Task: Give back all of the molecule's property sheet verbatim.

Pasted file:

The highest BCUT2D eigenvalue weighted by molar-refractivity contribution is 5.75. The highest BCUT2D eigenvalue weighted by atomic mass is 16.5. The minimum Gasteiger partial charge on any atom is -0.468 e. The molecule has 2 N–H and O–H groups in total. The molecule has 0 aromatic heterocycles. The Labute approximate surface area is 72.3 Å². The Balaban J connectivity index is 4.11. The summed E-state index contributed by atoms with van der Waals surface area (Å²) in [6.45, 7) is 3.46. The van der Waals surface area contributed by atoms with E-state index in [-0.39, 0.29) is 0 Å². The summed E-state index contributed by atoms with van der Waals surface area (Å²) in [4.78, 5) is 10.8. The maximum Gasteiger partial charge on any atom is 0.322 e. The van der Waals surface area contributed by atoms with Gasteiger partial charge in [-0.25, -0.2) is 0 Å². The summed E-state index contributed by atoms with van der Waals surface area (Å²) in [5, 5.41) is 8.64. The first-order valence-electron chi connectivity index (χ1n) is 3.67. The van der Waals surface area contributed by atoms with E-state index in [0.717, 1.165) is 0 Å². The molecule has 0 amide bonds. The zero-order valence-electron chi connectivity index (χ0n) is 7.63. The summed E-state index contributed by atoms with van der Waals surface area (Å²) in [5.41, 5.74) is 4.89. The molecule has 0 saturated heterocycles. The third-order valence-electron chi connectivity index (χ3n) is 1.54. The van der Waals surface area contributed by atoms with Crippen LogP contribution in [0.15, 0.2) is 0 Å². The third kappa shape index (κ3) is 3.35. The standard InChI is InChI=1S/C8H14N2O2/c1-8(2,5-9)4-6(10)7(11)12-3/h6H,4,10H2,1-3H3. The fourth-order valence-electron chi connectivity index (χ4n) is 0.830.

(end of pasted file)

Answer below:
The highest BCUT2D eigenvalue weighted by molar-refractivity contribution is 5.75. The highest BCUT2D eigenvalue weighted by atomic mass is 16.5. The minimum Gasteiger partial charge on any atom is -0.468 e. The molecule has 2 N–H and O–H groups in total. The molecule has 0 aromatic heterocycles. The Labute approximate surface area is 72.3 Å². The Balaban J connectivity index is 4.11. The summed E-state index contributed by atoms with van der Waals surface area (Å²) in [6.45, 7) is 3.46. The van der Waals surface area contributed by atoms with E-state index in [-0.39, 0.29) is 0 Å². The summed E-state index contributed by atoms with van der Waals surface area (Å²) in [4.78, 5) is 10.8. The maximum Gasteiger partial charge on any atom is 0.322 e. The van der Waals surface area contributed by atoms with Gasteiger partial charge in [-0.25, -0.2) is 0 Å². The summed E-state index contributed by atoms with van der Waals surface area (Å²) in [5, 5.41) is 8.64. The first-order valence-electron chi connectivity index (χ1n) is 3.67. The van der Waals surface area contributed by atoms with E-state index in [0.717, 1.165) is 0 Å². The molecule has 0 amide bonds. The zero-order valence-electron chi connectivity index (χ0n) is 7.63. The summed E-state index contributed by atoms with van der Waals surface area (Å²) in [5.41, 5.74) is 4.89. The molecule has 0 saturated heterocycles. The third-order valence-electron chi connectivity index (χ3n) is 1.54. The van der Waals surface area contributed by atoms with Crippen LogP contribution in [0.15, 0.2) is 0 Å². The third kappa shape index (κ3) is 3.35. The standard InChI is InChI=1S/C8H14N2O2/c1-8(2,5-9)4-6(10)7(11)12-3/h6H,4,10H2,1-3H3. The fourth-order valence-electron chi connectivity index (χ4n) is 0.830.